Cappadocia Turkey
Villages, Valleys and Underground Cities

Coupled with the rock churches are several neighboring villages built into the landscape. Some of the more interesting villages and valleys in Cappadocia are :


Cavusin : The extent of the erosion in this village forced the inhabitants to abandon their homes on the slopes and settle on the plain below. However, this rock ghost town is still alive to visitors in the interiors of St. John the Baptist Church (8th century) and the Cavusin Church (10th century). Reached by an iron stairway, what is now the entrance to the church was originally the narthex. Second only to the Tokali Church in detail, the frescoes illustrate different narratives from the New Testament in red and green, predominant colors of the region.

The Soganli Valley: Enclosed by steep hills, this village unique beauty is the contrast between its rocky climate with vegetation and streams. Of particular interest among its many rock churches are the two storied Kubbeli churches. The natural structure of the rock has been worked to give the impression of a dome decorated in a geometrical design.

The Ihlara Valley: Formed from the volcanic eruptions of Hasan Dagi carving gorges through the Melendiz range, this region between Ihlara and Selime was once very populated. Today over a hundred monasteries and churches dating from the 10th to the 13th century still peer through their rock openings at the passersby. In a church dedicated to St. George are both the names of the Seljuk Sultan and the Byzantine Emperor (Giyasettin Mesud II and Andronicus II) that aptly illustrating the religious tolerance of the Turkish rulers.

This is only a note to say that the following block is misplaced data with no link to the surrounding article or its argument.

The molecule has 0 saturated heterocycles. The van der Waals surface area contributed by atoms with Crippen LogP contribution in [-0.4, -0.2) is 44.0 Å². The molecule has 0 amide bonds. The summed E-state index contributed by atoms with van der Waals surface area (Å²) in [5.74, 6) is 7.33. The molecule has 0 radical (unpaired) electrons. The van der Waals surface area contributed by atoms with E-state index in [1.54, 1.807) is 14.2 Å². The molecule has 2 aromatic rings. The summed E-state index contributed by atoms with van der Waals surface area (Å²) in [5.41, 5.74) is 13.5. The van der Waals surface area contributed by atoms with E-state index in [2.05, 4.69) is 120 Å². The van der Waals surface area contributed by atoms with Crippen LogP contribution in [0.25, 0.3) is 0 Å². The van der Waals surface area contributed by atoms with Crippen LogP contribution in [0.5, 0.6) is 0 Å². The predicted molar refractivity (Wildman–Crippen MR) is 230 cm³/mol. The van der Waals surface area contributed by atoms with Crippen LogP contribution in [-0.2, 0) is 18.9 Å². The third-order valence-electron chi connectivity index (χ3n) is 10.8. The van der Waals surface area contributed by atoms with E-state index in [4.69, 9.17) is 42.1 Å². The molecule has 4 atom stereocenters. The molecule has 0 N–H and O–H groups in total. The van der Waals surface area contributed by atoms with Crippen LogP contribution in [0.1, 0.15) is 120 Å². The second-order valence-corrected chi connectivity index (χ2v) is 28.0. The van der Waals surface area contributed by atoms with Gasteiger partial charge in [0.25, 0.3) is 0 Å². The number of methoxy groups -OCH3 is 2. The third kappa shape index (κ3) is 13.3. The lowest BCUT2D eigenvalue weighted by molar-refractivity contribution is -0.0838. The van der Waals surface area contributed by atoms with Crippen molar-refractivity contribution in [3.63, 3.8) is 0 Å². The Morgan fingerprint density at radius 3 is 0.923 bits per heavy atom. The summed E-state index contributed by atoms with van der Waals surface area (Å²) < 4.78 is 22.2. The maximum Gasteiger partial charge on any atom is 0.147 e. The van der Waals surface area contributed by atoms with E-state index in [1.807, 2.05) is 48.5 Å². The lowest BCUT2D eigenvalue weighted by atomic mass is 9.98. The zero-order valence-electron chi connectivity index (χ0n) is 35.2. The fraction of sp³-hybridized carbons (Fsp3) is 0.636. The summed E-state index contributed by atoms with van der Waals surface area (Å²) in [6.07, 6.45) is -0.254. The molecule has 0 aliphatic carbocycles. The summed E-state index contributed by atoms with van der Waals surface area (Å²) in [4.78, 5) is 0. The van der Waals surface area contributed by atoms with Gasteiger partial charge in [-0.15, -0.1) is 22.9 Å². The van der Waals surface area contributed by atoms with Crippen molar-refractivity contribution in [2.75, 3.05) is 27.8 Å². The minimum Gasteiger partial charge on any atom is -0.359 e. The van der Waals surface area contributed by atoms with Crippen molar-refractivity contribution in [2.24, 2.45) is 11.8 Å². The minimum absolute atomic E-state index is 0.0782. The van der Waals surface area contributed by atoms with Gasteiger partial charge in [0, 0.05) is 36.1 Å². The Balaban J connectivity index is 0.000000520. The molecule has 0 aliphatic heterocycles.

Underground Cities: In order to escape from Roman invasions during the 7th century, the Christians of the region built complete underground cities. Some of them extending as deep as 14 stories and there the populations were able to live hidden for months. They were so well hidden that the underground cities were undiscovered until the 1960's. Among the most famous and well excavated are Derinkuyu and Kaymakli. The entrance to Derinkuyu is very close to the present day city, meant obviously to escape from immediate danger and for shorter term stays. Kaymakli is also worth to visit with its wine cellars, supply areas, chapels, stables and tombs.

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